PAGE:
BERKELEY'S NEWS • OCTOBER 01, 2022

Berkeley residents demand more community investment for Margy Wilkinson

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MARIA YOUNG | STAFF

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JULY 01, 2020

In honor of Margy Wilkinson, a longtime Berkeley activist who died Saturday, protesters gathered Tuesday to demand the City Council to defund the police and invest in the community.

About 16 Berkeley residents gathered around 5:30 p.m. outside the Civic Center before the regular City Council meeting to urge council members to reduce Berkeley Police Department’s general fund allocation by 50% and reinvest that money in social welfare and services such as housing, mental health and restorative justice. According to UC Berkeley alumna Moni Law, Berkeley currently spends 44% of its budget on the police.

“It’s really about getting the right balance and right services with a limited budget, and I trust that (City Council) can do it,” Law said. “Sometimes I’m concerned that they will accept that which is, but we don’t have time for that. We can’t wait. There are lives in the balance right now. ”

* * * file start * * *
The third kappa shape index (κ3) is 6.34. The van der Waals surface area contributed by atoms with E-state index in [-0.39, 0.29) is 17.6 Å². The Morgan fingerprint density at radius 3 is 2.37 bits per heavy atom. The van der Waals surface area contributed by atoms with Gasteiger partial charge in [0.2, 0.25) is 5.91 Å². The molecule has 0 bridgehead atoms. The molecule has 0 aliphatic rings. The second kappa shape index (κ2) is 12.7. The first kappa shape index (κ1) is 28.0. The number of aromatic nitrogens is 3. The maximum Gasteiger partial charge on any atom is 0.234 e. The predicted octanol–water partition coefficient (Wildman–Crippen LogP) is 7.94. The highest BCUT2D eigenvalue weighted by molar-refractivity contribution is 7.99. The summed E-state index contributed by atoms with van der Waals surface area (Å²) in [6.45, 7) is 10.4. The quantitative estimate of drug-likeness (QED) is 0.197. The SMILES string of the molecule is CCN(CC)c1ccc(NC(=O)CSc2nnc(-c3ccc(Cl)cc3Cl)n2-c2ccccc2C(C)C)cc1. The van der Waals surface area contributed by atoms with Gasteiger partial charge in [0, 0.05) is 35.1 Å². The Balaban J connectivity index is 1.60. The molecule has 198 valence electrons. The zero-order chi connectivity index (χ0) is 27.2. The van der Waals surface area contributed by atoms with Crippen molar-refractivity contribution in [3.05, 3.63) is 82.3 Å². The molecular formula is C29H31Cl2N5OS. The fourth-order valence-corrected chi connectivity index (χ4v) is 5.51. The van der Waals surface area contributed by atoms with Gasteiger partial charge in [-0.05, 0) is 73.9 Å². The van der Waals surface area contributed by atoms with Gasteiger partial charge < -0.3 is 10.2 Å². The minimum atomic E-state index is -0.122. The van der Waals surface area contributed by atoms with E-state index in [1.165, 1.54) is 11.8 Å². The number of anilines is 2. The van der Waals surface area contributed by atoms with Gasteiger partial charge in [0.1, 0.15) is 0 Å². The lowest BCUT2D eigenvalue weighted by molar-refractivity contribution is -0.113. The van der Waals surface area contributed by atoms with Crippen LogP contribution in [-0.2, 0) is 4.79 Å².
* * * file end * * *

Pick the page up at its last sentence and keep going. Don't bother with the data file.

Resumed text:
Law added that between 35% and 45% of calls to BPD are related to mental health crises. Since BPD officers only receive 38 hours of mental health training, she said it would be better to send someone trained in psychology to address these issues.

Additionally, Law wants preventative and holistic treatment for mental health and homelessness over police response. She added that she is not anti-police, but pro-community safety.

“It’s important that we are balancing all of the urgent needs of the really special community that is Berkeley, which I love, and ensuring we have law and order and police protection,” Law said. “But what good is that if you don’t have enough food, or you’re unhoused or facing a mental health crisis without adequate services?”

Richie Smith, an activist and Berkeley resident since 1949, said she is concerned about the gentrification and police action in her community.

She added that she has been stopped twice by police — once for a broken taillight and another time because she didn’t use her turn signal.

“Things are not changing. But we need some change. We need to come together and be more humane towards one another,” Smith said. “I’m hoping for better for our community. We are all human beings.”

After the protest, participants joined the City Council meeting for public comment, during which they read statements sharing their demands.

Contact Maria Young at 

LAST UPDATED

JULY 02, 2020


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